Ahead of Sunset On Brazil’s Solar Subsidies, Developers Race to Secure Projects

Brazil, which has disappointed as a market for solar so far, is preparing to bring a new law, passed in March 2021, that will end the country’s transmission network price subsidy. Since only those projects which have been registered with the electricity industry regulator ANEEL by March 2022 will benefit from the soon-to-be scrapped subsidies, many power utilities and developers are trying to secure projects as fast as they can, as per a new report by ePowerBay.

“Certainly the looming end of the subsidy has accelerated the seeking of approval for new projects by developers, primarily for the solar ones,” the consultancy said. This is evident in the fact that last September, before the passing of the law ending subsidies, had recorded requests for 8.7 GW of new renewable projects, a figure that rose to 18 GW, led by solar projects, in March upon the passing of the law. Quite tellingly, the total capacity of solar parks currently operational in Brazil is just 3.3 GW.

According to the consultancy, French global energy developer Voltalia sought ANEEL’s approval for 4 GW worth of new solar projects, followed by Spanish firmIberdrola (2.1 GW), Portugal-headquartered EDP Renewables (1.75GW), Atlas (1.2GW), EDF (1GW), and Italy’s Enel Green Power (910 MW). Major oil companies also threw in their caps with Royal Dutch Shell registering 1.5GW of solar projects, and Total Eren (owned by France´s Total succeeding in obtaining approval for 49 MW in solar projects.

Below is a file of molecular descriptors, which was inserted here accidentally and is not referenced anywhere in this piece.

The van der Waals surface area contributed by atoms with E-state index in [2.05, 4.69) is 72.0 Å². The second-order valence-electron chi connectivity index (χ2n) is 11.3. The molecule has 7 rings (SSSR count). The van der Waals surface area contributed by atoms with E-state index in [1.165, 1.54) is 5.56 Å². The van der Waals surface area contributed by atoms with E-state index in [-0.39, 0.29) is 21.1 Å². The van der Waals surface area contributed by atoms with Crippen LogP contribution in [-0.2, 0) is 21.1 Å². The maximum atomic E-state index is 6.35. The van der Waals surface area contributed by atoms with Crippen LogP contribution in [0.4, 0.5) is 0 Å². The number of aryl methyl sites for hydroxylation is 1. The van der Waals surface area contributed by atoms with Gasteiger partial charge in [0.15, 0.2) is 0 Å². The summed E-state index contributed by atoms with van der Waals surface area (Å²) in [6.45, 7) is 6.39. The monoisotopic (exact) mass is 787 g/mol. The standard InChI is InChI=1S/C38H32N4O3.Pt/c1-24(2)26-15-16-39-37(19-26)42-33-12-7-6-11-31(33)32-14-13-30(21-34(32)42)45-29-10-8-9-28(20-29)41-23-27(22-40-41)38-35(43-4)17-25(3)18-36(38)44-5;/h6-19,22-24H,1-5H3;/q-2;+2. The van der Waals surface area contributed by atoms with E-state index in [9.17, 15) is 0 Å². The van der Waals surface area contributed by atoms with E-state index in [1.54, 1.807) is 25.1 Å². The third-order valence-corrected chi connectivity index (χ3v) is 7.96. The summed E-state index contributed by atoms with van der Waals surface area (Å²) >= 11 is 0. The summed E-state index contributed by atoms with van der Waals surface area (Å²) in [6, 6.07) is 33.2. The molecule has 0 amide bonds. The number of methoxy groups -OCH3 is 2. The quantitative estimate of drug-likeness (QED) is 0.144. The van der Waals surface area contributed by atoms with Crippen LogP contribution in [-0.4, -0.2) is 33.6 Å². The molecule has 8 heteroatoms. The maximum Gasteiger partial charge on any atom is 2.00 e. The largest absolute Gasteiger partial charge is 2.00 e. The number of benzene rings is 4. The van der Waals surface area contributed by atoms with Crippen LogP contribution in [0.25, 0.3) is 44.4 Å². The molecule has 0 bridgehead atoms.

Solar has finally emerged as a preferred choice  in new generation projects in Brazil on account of improvements in solar power technology, the efficiency of panels and the decrease in manufacturing costs. As a result, developers have secured 4.9GW of installed capacity in issued licenses since last September, which is almost twice of that secured for wind projects (i.e. 2.5 GW).

Of the many large-scale solar projects announced this year in Brazil, it appears from ePowerBay’s research that Voltalia, New Energies and Aurora Energia have filed the most number of requests for new solar projects. Just last month, Spain-based Powertis began construction of two solar parks in São Paulo and Minas Gerais which together come up to 225MW in capacity. Additionally, local company JKL Energy’s plans to a 1GW PV project in Piauí are underway.

Solar in Brazil, which has also pushed back strongly on global efforts to protect its giant rainforests, is still a worry for many environmentalists, as they fear yet more forest lands might be cleared for utility scale solar parks.

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Soumya Duggal

Soumya Duggal

Soumya is a master's degree holder in English, with a passion for writing. It's an interest she has directed towards environmental writing recently, with a special emphasis on the progress being made in renewable energy.

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